|Publication number||US4847126 A|
|Application number||US 07/001,628|
|Publication date||Jul 11, 1989|
|Filing date||Jan 8, 1987|
|Priority date||Jul 1, 1982|
|Publication number||001628, 07001628, US 4847126 A, US 4847126A, US-A-4847126, US4847126 A, US4847126A|
|Inventors||Hiroshi Yamashiro, Mitsugu Suzuki|
|Original Assignee||Hiroshi Yamashiro, Mitsugu Suzuki|
|Export Citation||BiBTeX, EndNote, RefMan|
|Patent Citations (14), Referenced by (115), Classifications (39), Legal Events (4)|
|External Links: USPTO, USPTO Assignment, Espacenet|
This is a divisional of co-pending application Ser. No. 742,091 filed on June 6, 1985 now U.S. Pat. No. 4,714,506.
Which application is a continuation-in-part of application Ser. No. 725,244 filed Apr. 19, 1985, now abandoned, which, in turn is a continuation of application Ser. No. 476,497, filed Mar. 18, 1983, now abandoned, claiming the benefit of the filing dates of Japanese Utility Model Application No. 57-98267 filed July 1, 1982; Japanese Utility Model Application 57-104753 filed July 10, 1982; and Japanese Patent Application No. 57-164885 filed Sept. 24, 1982 as provided in 35 U.S.C. 119, and now abandoned. Priority is also claimed with respect to Japanese Patent Application No. 59-145417 filed July 13, 1984.
The present invention relates to plastic shock absorbing packing materials or dunnage and to a method and apparatus for making such shock absorbing packing materials from plastic film. More specifically, the invention relates to packing materials having bulbous, expanded, hollow units in which gas is entraped and to a method and apparatus for forming such materials.
In the prior art, various forms of plastic shock absorbing materials are known, including non-hollow bodies having a spherical or spaghetti shape that are made from foamed plastics. Such packing materials do not provide integrated shock absorbing action and often act hydrodynamically, thus permitting the packed object to be subjected to undesired movement and vibration as the packing material itself deforms. In addition, such materials often provide unsatisfactory the additional plastic material that is necessary because of the non-hollow nature of the packing material.
Alternatively, those prior art packing materials that attempt to use a hollow, rather than a foamed body, have shapes that do not easily permit the complete and efficient filling of voids around the object to be packed and do not maintain fully adequate shock absorbing capabilities over a wide range of shipping temperatures. As a consequence, more working units are required, and decreased shock absorbing compression and deformation characteristics result.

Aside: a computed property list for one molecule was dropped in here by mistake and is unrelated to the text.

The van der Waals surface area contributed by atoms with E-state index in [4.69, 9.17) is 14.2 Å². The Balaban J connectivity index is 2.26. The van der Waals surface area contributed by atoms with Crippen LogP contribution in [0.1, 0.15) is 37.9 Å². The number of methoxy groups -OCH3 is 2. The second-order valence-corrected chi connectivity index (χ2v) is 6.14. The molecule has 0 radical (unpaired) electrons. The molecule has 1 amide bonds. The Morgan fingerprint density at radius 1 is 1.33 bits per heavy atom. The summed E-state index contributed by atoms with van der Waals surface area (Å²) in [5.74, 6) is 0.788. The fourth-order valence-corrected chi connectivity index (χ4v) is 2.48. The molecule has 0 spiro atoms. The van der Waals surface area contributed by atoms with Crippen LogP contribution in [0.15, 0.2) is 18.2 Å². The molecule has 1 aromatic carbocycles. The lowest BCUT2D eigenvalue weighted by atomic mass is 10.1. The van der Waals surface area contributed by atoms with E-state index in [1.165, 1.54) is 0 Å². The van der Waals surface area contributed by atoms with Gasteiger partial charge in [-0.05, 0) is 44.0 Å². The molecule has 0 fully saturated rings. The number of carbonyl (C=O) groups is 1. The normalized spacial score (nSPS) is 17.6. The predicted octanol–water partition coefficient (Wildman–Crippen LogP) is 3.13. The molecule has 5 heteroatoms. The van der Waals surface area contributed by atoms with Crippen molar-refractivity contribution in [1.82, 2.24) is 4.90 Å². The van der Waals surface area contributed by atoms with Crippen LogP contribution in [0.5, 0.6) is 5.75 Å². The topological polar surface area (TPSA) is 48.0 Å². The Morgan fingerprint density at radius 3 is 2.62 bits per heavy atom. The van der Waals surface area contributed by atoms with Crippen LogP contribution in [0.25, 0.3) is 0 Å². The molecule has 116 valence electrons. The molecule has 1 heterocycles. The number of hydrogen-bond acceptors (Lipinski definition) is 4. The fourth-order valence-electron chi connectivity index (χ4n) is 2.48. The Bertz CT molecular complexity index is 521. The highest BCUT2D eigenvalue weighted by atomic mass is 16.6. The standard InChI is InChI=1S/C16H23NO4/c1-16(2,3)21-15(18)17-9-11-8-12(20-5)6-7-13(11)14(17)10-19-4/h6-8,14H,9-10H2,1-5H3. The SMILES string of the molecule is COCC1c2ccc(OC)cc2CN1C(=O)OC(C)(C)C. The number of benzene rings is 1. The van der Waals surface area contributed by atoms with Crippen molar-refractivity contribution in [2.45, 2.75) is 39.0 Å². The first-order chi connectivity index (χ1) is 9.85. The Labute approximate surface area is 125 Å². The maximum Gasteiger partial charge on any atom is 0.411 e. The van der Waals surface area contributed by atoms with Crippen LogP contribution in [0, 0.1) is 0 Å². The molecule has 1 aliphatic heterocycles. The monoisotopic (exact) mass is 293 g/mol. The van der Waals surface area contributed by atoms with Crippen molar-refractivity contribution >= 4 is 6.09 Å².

In accordance with the present invention, a shock absorber packing material is provided that is constructed from a plastic film material and includes a series of essentially trigonal shaped, gas-filled units that are heat sealed and are capable of efficiently filling the areas around the object to be packed and of also maintaining adequate shock absorbing characteristics over a broad range of temperature conditions. A desirable method of making such packing materials involves the formation of a plastic tubular body, the introduction of a cooled gas into the tubular body and the formation of essentially trigonal shaped individual units containing entrapped gas by angularly heat sealing the tubular body at spaced intervals. An apparatus also is provided for forming a plastic film into a series of gas-filled essentially trigonal-shaped units through the use of fin seal rollers for sealing the overlapping side edges of the film to form a tubular body, sponge-like rollers forward or down line of the fin seal rollers for gripping the side portions and advancing of the tubular body downline, a conduit for injecting cool gas into the tubular body, and lateral or horizontal and vertical sealers located in series, downline of the sponge-like rollers to heat seal the tubular body into a preferred shape for packing and shock absorbing efficiency.
It is, therefore, an object of the present invention to provide shock absorber packing materials that provide a superior shock absorbing and packing action achieved in one body by a plurality of linked units containing a gas.
It is another object of the present invention to provide shock absorber material that can be mass-produced at low cost by simplified equipment.
It is still a further object of the present invention to provide packing material of high bulk and capable of efficiently filling the void areas around the object that is packed, thereby reducing the unprotected areas around the packed object.
It is still a further object of the invention to provide packing material that is capable of maintaining its highly desirable shock absorbing characteristics over a wide range of operating temperatures.
Moreover, the method and apparatus for making the subject packing materials are economical, operate at improved manufacturing speeds and are capable of efficiently manufacturing highly desirable packing materials that provide improved packing and shock absorbing characteristics.
These and other objects of the present invention together with the advantages thereof will become apparent to those skilled in the art from the detailed disclosure of the present invention as set forth below.